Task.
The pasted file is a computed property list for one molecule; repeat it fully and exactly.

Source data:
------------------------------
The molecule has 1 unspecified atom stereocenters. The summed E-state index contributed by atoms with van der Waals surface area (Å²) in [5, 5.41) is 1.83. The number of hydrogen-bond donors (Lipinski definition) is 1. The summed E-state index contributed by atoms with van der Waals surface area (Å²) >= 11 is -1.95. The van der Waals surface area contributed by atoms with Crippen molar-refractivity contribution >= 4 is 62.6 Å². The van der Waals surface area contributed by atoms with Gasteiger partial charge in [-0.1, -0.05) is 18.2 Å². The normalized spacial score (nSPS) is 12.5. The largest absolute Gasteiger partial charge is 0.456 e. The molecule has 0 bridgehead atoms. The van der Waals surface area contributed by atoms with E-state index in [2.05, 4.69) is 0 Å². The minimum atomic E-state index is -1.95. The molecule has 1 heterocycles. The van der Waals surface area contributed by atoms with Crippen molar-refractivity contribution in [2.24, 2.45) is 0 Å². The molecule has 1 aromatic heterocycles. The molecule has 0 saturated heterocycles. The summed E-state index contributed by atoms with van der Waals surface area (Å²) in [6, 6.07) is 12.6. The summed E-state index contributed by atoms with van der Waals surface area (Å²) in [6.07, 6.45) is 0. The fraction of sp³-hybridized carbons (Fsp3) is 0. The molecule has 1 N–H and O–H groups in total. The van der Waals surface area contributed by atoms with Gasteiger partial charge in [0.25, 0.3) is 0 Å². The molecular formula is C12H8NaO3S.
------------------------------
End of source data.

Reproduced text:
The molecule has 1 unspecified atom stereocenters. The summed E-state index contributed by atoms with van der Waals surface area (Å²) in [5, 5.41) is 1.83. The number of hydrogen-bond donors (Lipinski definition) is 1. The summed E-state index contributed by atoms with van der Waals surface area (Å²) >= 11 is -1.95. The van der Waals surface area contributed by atoms with Crippen molar-refractivity contribution >= 4 is 62.6 Å². The van der Waals surface area contributed by atoms with Gasteiger partial charge in [-0.1, -0.05) is 18.2 Å². The normalized spacial score (nSPS) is 12.5. The largest absolute Gasteiger partial charge is 0.456 e. The molecule has 0 bridgehead atoms. The van der Waals surface area contributed by atoms with E-state index in [2.05, 4.69) is 0 Å². The minimum atomic E-state index is -1.95. The molecule has 1 heterocycles. The van der Waals surface area contributed by atoms with Crippen molar-refractivity contribution in [2.24, 2.45) is 0 Å². The molecule has 1 aromatic heterocycles. The molecule has 0 saturated heterocycles. The summed E-state index contributed by atoms with van der Waals surface area (Å²) in [6, 6.07) is 12.6. The summed E-state index contributed by atoms with van der Waals surface area (Å²) in [6.07, 6.45) is 0. The fraction of sp³-hybridized carbons (Fsp3) is 0. The molecule has 1 N–H and O–H groups in total. The van der Waals surface area contributed by atoms with Gasteiger partial charge in [0.25, 0.3) is 0 Å². The molecular formula is C12H8NaO3S.